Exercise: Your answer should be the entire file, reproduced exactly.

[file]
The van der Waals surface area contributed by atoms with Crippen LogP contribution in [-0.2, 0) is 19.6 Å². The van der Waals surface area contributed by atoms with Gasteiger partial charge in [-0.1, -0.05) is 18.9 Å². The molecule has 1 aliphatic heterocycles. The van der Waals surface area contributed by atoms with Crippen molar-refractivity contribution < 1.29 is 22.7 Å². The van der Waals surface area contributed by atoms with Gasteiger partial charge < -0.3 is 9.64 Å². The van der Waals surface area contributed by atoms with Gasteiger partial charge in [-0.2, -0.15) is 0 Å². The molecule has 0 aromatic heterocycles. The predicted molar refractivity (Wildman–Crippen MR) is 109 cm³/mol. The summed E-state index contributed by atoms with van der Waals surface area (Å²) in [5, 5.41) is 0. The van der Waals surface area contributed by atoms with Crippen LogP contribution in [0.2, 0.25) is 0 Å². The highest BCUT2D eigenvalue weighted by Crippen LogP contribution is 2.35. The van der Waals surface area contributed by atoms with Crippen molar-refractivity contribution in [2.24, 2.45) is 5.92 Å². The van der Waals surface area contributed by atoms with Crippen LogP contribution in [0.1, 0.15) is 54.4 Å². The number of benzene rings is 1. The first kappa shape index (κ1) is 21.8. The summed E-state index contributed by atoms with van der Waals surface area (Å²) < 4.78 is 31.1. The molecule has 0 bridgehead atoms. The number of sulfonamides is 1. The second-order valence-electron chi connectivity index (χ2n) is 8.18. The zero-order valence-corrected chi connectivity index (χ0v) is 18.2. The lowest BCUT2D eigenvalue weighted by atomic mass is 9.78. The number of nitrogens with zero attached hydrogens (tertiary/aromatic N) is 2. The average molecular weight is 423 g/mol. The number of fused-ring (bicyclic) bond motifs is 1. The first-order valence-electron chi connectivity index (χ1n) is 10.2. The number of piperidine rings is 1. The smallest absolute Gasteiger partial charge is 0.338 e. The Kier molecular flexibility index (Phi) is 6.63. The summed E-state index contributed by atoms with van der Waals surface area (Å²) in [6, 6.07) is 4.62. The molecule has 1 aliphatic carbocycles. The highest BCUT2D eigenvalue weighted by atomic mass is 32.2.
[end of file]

The van der Waals surface area contributed by atoms with Crippen LogP contribution in [-0.2, 0) is 19.6 Å². The van der Waals surface area contributed by atoms with Gasteiger partial charge in [-0.1, -0.05) is 18.9 Å². The molecule has 1 aliphatic heterocycles. The van der Waals surface area contributed by atoms with Crippen molar-refractivity contribution < 1.29 is 22.7 Å². The van der Waals surface area contributed by atoms with Gasteiger partial charge < -0.3 is 9.64 Å². The van der Waals surface area contributed by atoms with Gasteiger partial charge in [-0.2, -0.15) is 0 Å². The molecule has 0 aromatic heterocycles. The predicted molar refractivity (Wildman–Crippen MR) is 109 cm³/mol. The summed E-state index contributed by atoms with van der Waals surface area (Å²) in [5, 5.41) is 0. The van der Waals surface area contributed by atoms with Crippen LogP contribution in [0.2, 0.25) is 0 Å². The highest BCUT2D eigenvalue weighted by Crippen LogP contribution is 2.35. The van der Waals surface area contributed by atoms with Crippen molar-refractivity contribution in [2.24, 2.45) is 5.92 Å². The van der Waals surface area contributed by atoms with Crippen LogP contribution in [0.1, 0.15) is 54.4 Å². The number of benzene rings is 1. The first kappa shape index (κ1) is 21.8. The summed E-state index contributed by atoms with van der Waals surface area (Å²) < 4.78 is 31.1. The molecule has 0 bridgehead atoms. The number of sulfonamides is 1. The second-order valence-electron chi connectivity index (χ2n) is 8.18. The zero-order valence-corrected chi connectivity index (χ0v) is 18.2. The lowest BCUT2D eigenvalue weighted by atomic mass is 9.78. The number of nitrogens with zero attached hydrogens (tertiary/aromatic N) is 2. The average molecular weight is 423 g/mol. The number of fused-ring (bicyclic) bond motifs is 1. The first-order valence-electron chi connectivity index (χ1n) is 10.2. The number of piperidine rings is 1. The smallest absolute Gasteiger partial charge is 0.338 e. The Kier molecular flexibility index (Phi) is 6.63. The summed E-state index contributed by atoms with van der Waals surface area (Å²) in [6, 6.07) is 4.62. The molecule has 1 aliphatic carbocycles. The highest BCUT2D eigenvalue weighted by atomic mass is 32.2.